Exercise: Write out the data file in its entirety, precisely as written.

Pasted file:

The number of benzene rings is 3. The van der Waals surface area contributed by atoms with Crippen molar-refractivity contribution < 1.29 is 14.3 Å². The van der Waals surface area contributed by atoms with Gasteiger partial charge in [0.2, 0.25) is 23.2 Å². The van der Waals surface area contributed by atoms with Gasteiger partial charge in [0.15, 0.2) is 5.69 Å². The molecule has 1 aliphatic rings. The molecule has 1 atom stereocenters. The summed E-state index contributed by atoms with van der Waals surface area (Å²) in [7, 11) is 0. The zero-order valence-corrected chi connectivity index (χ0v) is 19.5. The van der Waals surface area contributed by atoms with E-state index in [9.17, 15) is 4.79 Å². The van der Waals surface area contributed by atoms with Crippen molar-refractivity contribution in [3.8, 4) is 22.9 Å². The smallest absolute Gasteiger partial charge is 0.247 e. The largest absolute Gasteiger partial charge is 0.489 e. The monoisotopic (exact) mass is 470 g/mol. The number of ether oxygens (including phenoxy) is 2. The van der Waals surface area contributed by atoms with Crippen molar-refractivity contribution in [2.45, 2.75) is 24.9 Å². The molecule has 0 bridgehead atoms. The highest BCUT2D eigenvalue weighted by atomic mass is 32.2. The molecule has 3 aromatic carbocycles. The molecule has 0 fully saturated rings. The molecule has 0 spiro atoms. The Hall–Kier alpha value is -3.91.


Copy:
The number of benzene rings is 3. The van der Waals surface area contributed by atoms with Crippen molar-refractivity contribution < 1.29 is 14.3 Å². The van der Waals surface area contributed by atoms with Gasteiger partial charge in [0.2, 0.25) is 23.2 Å². The van der Waals surface area contributed by atoms with Gasteiger partial charge in [0.15, 0.2) is 5.69 Å². The molecule has 1 aliphatic rings. The molecule has 1 atom stereocenters. The summed E-state index contributed by atoms with van der Waals surface area (Å²) in [7, 11) is 0. The zero-order valence-corrected chi connectivity index (χ0v) is 19.5. The van der Waals surface area contributed by atoms with E-state index in [9.17, 15) is 4.79 Å². The van der Waals surface area contributed by atoms with Crippen molar-refractivity contribution in [3.8, 4) is 22.9 Å². The smallest absolute Gasteiger partial charge is 0.247 e. The largest absolute Gasteiger partial charge is 0.489 e. The monoisotopic (exact) mass is 470 g/mol. The number of ether oxygens (including phenoxy) is 2. The van der Waals surface area contributed by atoms with Crippen molar-refractivity contribution in [2.45, 2.75) is 24.9 Å². The molecule has 0 bridgehead atoms. The highest BCUT2D eigenvalue weighted by atomic mass is 32.2. The molecule has 3 aromatic carbocycles. The molecule has 0 fully saturated rings. The molecule has 0 spiro atoms. The Hall–Kier alpha value is -3.91.